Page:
Civil servants need to ‘get to grips’

David Cameron has been attacked in an open letter for failing to adequately support small and medium-sized enterprises (SMEs), with civil servants at the top of a list of grievances for not ‘getting to grips with the real problems’.


David Cameron has been attacked in an open letter for failing to adequately support small and medium-sized enterprises (SMEs), with civil servants at the top of a list of grievances for not ‘getting to grips with the real problems’.

David Cameron has been attacked in an open letter for failing to adequately support small and medium-sized enterprises (SMEs), with civil servants at the top of a list of grievances for not ‘getting to grips with the real problems’.

In the letter addressed to the Prime Minister, the SME Innovation Alliance says that while the group applauds Cameron’s ‘aspiration’ for a more entrepreneurial Britain, there remains ‘severe structural barriers’ that are ‘actively’ stopping the country from achieving growth.

Included in the raft of issues the lobby group raises is an accusation that Whitehall officials and public sector workers are failing to listen to and understand the needs of SMEs before setting policy. In other complaints, the banks are still not lending sufficiently, the patent system is ‘effectively broken’, and the university sector has become ‘bloated’, the alliance claims.

Jointly signed by chairman John Mitchell and director Chris Wilde, the letter initially congratulates the Prime Minister on his recent campaign to raise the profile of SMEs and improve conditions for business owners.  

‘We applaud your aspirations and we believe that the UK high technology SME sector could rise to this challenge …  However, after years of governments following a very different course, there remains severe structural barriers that are actively preventing this renaissance,’ the letter states.

‘Moreover current actions of government are perpetuating the difficulties we face: given your stated aims we can only presume that this is simple inertia in Whitehall, and, perhaps, a lack both of direct experience and of specialist expertise in the civil service. Unless and until HMG gets to grips with the real problems, we do not believe that your plans for the economy can succeed.’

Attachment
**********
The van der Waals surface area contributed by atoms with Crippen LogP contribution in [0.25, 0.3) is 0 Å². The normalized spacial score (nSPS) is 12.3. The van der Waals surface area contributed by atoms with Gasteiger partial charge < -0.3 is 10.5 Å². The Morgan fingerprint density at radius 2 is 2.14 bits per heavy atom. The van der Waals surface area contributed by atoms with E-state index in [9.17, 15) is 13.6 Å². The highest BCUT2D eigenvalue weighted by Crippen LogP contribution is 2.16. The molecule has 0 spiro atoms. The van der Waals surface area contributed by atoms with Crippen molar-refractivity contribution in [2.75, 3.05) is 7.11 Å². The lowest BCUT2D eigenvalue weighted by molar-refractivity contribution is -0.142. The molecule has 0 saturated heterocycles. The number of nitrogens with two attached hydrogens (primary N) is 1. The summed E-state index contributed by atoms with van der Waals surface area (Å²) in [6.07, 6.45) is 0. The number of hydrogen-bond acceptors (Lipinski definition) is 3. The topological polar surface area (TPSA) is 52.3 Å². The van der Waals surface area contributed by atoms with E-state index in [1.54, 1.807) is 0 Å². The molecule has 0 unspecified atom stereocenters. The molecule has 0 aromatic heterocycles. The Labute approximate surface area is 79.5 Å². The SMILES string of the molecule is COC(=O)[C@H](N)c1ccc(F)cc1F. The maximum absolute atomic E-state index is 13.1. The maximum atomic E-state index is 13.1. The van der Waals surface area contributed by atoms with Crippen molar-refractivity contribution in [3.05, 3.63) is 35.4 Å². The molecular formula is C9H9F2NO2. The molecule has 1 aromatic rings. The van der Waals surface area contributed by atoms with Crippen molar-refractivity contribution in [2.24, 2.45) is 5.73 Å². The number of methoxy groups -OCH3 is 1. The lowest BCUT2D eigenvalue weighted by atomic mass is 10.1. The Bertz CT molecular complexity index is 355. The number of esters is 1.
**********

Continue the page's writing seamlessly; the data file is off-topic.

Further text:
The group adds, ‘There needs to be new understanding within the civil service that innovation for the most part is carried out by SMEs, not major corporations nor universities. SME representation must be built into the strategic processes that determine the structures for government support. Civil servants need to listen to SMEs first and define policy later: at the moment, the opposite remains the case.’

The letter comes less than two months after Cameron launched the much-publicised StartUp Britain campaign and a month following the promoted widely welcomed ‘Budget for business’.

Though, Government workers aren’t the only ones to come under fire. The group says the banks are still not lending sufficiently for SMEs, and at the same time, most companies aren’t ‘willing to borrow from the banks’.

‘Trust has been lost,’ the letter explains. ‘We desperately need new financial institutions, or radical reforms of those that exist. Without change, their potential source of funding for SMEs to develop long-term industries, that can build the foundations for future jobs and export success, is not realistically available.’

Comment has been sought from the Prime Minister’s office.

The full letter can be read here.

Todd Cardy

Todd Cardy

Todd was Editor of GrowthBusiness.co.uk between 2010 and 2011 as well as being responsible for publishing our digital and printed magazines focusing on private equity and venture capital.

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